Correspondence Archives in the Age of Email: Technology, Privacy, and Policy Challenges
By Kristen C. Ratanatharathorn, Senior Program Associate, Scholarly Communications at the Andrew W. Mellon Foundation
This piece originally appeared on Andrew W. Mellon Foundation's Shared Experiences blog and is reposted with permission.
We send and receive more emails than many of us know how to conveniently organize. That’s no major obstacle when messages are used for everyday purposes like conducting business with limited senders and recipients. In archival collections, however, email messages take on a longer life, for a much larger audience, and offer a unique research value for future generations. Email will inform our children and grandchildren about who we were and how we lived.
Our ability to access personal correspondence between senior government officials has benefited observers in academia, politics, and the public. Email preservation, for example, has allowed historians to understand the full story of the Iran-Contra Affair, the scandal that rocked the political world in 1986:
This video demonstrates how email preservation allowed historians to study the Iran-Contra Affair, one of history's first scandals involving electronic correspondence. Adapted from the graphic “How to Read Email” in White House E-Mail by Tom Blanton (New York: The New Press, 1995). Courtesy of the National Security Archive.
Despite the trove of details a single email can unearth, rigorous cataloguing of email communication remains the exception, not the rule. Instead, those trying to understand the recent historical record are, too often, left feeling the way many of us do with our personal inboxes: searching in vain for that one elusive message.
That’s why The Andrew W. Mellon Foundation and the Digital Preservation Coalition in the UK have organized a Task Force on Technical Approaches to Email Archives. The task force, composed of 18 members from national libraries, universities, archives, and industry, is halfway through a year-long process to assess current efforts to preserve email and develop a framework to address the challenges associated with email archives. By the end of 2017, the task force will report on its findings and recommendations for actions that archives could take in the next two to five years to safely acquire and preserve email for future research use.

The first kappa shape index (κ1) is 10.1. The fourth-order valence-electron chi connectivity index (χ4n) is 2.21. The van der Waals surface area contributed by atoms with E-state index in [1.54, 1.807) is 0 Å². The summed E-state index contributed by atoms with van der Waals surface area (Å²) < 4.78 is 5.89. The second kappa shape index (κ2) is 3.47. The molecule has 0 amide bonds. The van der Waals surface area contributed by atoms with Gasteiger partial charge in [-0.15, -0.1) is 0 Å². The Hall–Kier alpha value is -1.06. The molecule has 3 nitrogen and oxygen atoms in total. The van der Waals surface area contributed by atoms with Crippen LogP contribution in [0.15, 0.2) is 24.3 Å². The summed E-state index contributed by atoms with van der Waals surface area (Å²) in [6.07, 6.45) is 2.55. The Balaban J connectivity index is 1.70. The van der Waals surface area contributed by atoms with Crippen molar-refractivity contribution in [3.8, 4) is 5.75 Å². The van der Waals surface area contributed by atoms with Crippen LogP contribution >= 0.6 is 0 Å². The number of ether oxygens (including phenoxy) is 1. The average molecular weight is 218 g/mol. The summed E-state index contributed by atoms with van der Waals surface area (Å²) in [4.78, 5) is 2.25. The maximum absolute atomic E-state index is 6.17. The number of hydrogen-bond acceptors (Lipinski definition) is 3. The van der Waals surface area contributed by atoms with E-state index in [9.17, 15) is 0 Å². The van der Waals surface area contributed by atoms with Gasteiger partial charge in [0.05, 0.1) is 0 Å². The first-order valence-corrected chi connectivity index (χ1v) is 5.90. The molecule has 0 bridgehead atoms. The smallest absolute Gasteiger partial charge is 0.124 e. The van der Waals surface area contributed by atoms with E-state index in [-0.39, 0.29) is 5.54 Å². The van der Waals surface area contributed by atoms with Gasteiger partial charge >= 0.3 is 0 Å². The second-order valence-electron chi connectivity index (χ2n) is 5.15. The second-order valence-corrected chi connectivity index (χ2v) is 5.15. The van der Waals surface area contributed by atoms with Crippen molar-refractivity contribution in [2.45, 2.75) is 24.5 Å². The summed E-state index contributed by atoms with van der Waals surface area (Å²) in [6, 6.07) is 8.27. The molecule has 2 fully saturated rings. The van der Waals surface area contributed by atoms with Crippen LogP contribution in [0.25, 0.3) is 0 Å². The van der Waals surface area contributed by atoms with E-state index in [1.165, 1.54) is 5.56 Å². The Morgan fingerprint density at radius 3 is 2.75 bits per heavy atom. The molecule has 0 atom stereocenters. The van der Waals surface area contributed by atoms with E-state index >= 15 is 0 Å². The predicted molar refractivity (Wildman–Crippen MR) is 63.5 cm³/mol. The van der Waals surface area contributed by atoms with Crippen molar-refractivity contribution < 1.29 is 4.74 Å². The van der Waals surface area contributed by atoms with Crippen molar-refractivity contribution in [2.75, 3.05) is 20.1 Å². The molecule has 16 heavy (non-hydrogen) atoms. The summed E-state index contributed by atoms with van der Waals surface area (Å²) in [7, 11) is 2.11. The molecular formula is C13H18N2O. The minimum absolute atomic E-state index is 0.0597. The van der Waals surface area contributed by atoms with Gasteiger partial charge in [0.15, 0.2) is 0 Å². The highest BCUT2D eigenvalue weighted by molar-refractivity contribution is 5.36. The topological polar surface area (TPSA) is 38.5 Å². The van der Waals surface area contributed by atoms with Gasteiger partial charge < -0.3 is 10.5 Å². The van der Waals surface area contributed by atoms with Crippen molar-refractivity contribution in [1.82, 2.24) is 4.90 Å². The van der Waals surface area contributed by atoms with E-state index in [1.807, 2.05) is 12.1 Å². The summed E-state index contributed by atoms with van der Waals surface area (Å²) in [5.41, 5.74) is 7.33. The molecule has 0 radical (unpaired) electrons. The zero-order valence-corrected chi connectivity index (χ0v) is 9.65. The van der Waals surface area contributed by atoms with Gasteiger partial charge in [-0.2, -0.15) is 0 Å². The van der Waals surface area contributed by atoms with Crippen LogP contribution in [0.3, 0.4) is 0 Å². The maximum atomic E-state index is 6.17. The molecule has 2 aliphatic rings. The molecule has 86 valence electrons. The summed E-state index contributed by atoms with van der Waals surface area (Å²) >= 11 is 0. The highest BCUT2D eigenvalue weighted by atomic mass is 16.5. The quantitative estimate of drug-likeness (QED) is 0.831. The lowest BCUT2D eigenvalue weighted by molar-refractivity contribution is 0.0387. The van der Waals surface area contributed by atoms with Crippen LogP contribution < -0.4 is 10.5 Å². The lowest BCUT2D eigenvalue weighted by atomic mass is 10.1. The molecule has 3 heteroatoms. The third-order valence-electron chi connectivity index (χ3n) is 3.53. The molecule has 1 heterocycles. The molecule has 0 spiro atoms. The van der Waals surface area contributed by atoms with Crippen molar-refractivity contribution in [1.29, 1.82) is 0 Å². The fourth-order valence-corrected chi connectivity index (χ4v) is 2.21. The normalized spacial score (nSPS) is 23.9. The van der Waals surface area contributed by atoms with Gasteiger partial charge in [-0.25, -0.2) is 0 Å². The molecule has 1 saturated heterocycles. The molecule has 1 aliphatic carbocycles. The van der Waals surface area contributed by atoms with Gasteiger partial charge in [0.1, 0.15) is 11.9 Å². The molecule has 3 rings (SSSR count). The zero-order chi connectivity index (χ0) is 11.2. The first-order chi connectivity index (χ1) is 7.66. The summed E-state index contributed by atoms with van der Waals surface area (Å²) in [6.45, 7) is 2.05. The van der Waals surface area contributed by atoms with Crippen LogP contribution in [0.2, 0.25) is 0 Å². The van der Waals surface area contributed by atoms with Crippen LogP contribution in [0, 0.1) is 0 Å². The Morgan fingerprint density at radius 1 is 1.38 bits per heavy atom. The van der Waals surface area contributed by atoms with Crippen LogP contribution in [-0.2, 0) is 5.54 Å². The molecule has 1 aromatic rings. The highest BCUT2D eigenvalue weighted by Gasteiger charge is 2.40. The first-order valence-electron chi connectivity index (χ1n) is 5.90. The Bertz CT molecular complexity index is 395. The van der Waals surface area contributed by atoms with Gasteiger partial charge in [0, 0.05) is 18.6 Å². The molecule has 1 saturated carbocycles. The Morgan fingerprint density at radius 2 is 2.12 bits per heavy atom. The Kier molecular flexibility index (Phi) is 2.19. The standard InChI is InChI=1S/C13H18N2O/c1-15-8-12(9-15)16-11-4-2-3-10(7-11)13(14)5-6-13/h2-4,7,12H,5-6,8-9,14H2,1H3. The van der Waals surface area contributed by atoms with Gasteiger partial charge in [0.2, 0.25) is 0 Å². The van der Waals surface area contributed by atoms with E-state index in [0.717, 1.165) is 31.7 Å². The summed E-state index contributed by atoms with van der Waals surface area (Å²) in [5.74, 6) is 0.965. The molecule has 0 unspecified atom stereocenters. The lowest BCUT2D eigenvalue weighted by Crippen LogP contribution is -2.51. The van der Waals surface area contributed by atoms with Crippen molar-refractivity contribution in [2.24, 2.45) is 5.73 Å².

While most email programs include an 'archive' function, creating email archives for future research requires the user—or the email platform—to follow a consistent storage and preservation plan for using the records. Because emails rely on complicated interactions of technical systems for composition, transmission, viewing, and storage, archival strategies have to consider a great deal—including the email’s content, its recipient(s), sender, date and time, and file attachments. A range of different email applications, representing both proprietary and open source systems, have been used over time by individuals and organizations.
Archivists, technologists, and librarians have made progress and there are now more ways than ever to capture, save, and catalog various forms of digital expression. But email has remained resistant to a variety of efforts at preservation, and most archives and libraries still lack the technology and processes to systematically acquire it.
An overview of the types of data contained in every email message. Courtesy of Joel Simpson.
Policy, privacy and even ethical concerns compound the technical difficulties of preserving email and making messages accessible to scholars and the public. Even in 2017, the matter of whom, exactly, "owns" email data is still unresolved. Is it your employer? The email service provider? The sender? The recipient(s)?
Organizations also need to make their own archiving decisions, based on needs that are specific to internal considerations. Those considerations are likely different from those of collecting institutions, who must balance the concerns of donors with the needs of their constituents.
Existing tools—such as ePADD, developed by Stanford University’s Special Collections & University Archives, and BitCurator, led by the School of Information and Library Science at the University of North Carolina—can help identify and redact private or sensitive information before messages are added to archival collections. Improving the accuracy of natural language processing techniques would give archivists and donors more confidence that email would be suitably preserved for future research use. The Task Force is also looking at tools outside the cultural heritage domain, such as digital forensics, legal protocols for email as evidence and commercial email services.
Among the tools around which the task force will develop implementation guidelines is ePADD, which supports screening, browsing, and access for email messages and attachments imported as MBOX or through IMAP. Screenshot courtesy of Stanford Libraries.
At the Coalition for Networked Information and Museums and the Web annual meetings in April, Task Force on Technical Approaches to Email Archives Co-Chairs Christopher Prom (University of Illinois at Urbana-Champaign) and Kate Murray (Library of Congress) presented their efforts and solicited community feedback on a working agenda around three issues: (1) articulating a technical framework, (2) determining how existing tools fit within this framework, and (3) identifying missing elements.
Those wanting to get more involved in the work of the Task Force are welcome the join the Friends of the Task Force or comment on draft versions of the report; simply send an email to Christopher Prom (email@example.com) or Kate Murray (firstname.lastname@example.org) to initiate contact. A draft of the report will be available for public comment in autumn, and the final report will be available for download in December.